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Define finally…

 

That’s all I’ve got, which is to say it’s Saturday afternoon and I’m going to watch a movie while eating a burger. If you’re on the way to a football game and have a hankering for a hotdog, go fuck yourself. What you like is obviously shittier than what I like.

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User of words

If I made you laugh at least three times, can you do me favor and press one of the share buttons below. Like what you read? Press the follow button to read blog posts future me promises me he’ll write.


The first in my series of comic mystery novels is perma-free on Amazon.com. Check it out here.

The best way to interact with me on social media is via my Facebook page, which is my way of saying head on over and like it.

 

Interjections Are a Funny Business

While reading a review of a book I was thinking of buying, I came across an interjection I’d never encountered before. At first I thought it was a typo, that the person had meant to write “belch.” But upon googling the word, I was proven wrong. The word that had got my attention was “blech!” Just in case you didn’t magically understand its meaning from reading it, blech implies nausea. Of course it does.

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Blech!

I found it among a list of equally bizarre interjections, and in the absence of anything else to blog about this weekend—blech!—I thought it might be good fun to try them out. What kind of writer would I be if I couldn’t incorporate the likes of feh, gak, and neener-neener into my writing? And what kind of writer would I be if I couldn’t come up with my own equally bizarre interjections? A shit one, just in case that wasn’t clear.

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Now what would he say next…? I know, “Neener-neener!” Nailed it.

Here we go:

  1. Neener-neener, often uttered in a series of three repetitions, is a taunt.

Reading neener-neener once makes poking my eyes out with a public restroom toilet brush seem preferable, let alone reading a series of three, which I’m informed from the list of interjections I’m referencing is often the way it’s used. But who am I to stand in the way of the evolution of the English language? I’m pretty sure that if had one of my characters use this in their dialog, readers might think I’d swapped my green tea breaks from writing for a casual smoke of crack. Or that I’d fallen asleep with my head on the keyboard and hadn’t edited out the result, which is basically how I wrote the first Hancock novel, according to one reviewer. But fuck it. I’ll do whatever it takes to stay fresh and happening. Time to pop my cherry:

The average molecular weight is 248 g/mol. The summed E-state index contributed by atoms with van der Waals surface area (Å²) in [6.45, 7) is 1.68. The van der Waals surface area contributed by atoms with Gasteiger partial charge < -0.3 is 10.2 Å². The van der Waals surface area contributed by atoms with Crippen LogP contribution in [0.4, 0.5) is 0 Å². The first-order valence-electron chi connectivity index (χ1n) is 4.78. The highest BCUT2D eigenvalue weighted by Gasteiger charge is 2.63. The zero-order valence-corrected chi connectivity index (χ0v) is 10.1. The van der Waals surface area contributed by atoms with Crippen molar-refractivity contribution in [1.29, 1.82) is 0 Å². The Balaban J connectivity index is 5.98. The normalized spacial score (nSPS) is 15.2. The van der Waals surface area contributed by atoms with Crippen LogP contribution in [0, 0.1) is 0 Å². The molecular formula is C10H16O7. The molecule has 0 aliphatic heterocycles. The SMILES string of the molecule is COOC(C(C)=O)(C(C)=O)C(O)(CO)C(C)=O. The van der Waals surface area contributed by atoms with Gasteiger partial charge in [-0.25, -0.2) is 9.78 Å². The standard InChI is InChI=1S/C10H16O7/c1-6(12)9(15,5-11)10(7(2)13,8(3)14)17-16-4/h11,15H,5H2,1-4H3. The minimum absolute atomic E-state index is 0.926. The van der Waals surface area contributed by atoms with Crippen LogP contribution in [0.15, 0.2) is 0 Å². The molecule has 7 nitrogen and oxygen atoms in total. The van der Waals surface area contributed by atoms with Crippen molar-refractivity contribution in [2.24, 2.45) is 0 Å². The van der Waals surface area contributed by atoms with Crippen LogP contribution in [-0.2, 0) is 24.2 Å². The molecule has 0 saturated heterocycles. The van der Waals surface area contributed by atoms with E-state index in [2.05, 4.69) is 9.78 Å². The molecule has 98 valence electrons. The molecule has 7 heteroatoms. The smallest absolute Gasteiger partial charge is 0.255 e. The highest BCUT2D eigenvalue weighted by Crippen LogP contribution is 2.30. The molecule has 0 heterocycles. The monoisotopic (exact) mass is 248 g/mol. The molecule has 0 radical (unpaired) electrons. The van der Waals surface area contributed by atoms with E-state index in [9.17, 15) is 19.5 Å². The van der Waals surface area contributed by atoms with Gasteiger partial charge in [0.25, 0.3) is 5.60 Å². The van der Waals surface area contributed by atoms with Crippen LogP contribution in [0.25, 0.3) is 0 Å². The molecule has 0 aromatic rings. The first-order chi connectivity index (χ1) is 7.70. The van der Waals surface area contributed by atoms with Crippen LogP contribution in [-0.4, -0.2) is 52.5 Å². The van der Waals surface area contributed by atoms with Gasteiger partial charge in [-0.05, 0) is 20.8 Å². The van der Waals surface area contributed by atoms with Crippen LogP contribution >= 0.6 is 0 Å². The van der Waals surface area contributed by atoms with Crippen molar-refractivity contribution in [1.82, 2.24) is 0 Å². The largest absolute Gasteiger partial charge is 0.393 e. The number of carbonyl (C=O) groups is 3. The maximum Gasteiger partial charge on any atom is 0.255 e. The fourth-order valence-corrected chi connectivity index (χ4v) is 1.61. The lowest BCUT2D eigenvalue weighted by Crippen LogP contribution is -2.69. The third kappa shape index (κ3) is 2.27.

Girlfriend: Did you forget to clean the bathroom this weekend?

Me: Neener-neener neener-neener neener-neener!

Girlfriend: *Takes away my crack pipe and hands me a cup of green tea*

  1. Feh is an indication of feeling underwhelmed or disappointed.

No commentary this time, just straight into the cherry popping:

Girlfriend: What did you think of that Matt LeBlanc film?

Me: Feh!

Girlfriend: Ah, so a C minus?

Me: On the money.

Well what do you know, it is actually effective communication. I actually gave that pile of steaming cinematic feces a D plus, but still, impressive.

  1. Gak is an expression of disgust or distaste.

This interjection has typo-accusation bait written all over it. It’s barely a noise, never mind a word. My googling gak further revealed that it’s also a noun that means a sticky or messy substance. As soon as I read this, coming up with a way of using gak in a sentence was child’s play:

Girlfriend: *While sorting through dirty laundry* Dan…what’s this gak on the bed sheets? *Drops laundry upon realizing* Gak!

  1. Chrecckkkcccxxxx is an indication of great pain, like when one stubs one’s little toe on a coffee table leg or reads a series of three neener-neeners.

I have to confess to making this one up. I have another confession: it’s my favorite. Why? At least it’s an approximation of something people in the English-speaking world actually say, which is more than can be said for feh, neener-neener, or gak. Next time you mistake your open wound for a steak dinner and pour salt in it, give it a try.

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Chrecckkcccxxx!

So there you have it. Was that as good for you as it was for me? If so, press one of the share buttons below. Otherwise, feel free to type any one of the interjections above into the comments section.


 

My books, which aren’t a result of me falling asleep with my head on the keyboard, can be checked out here.

The best way to say hi is through my Facebook page. You can also say gak, feh, or neener-neener to me there.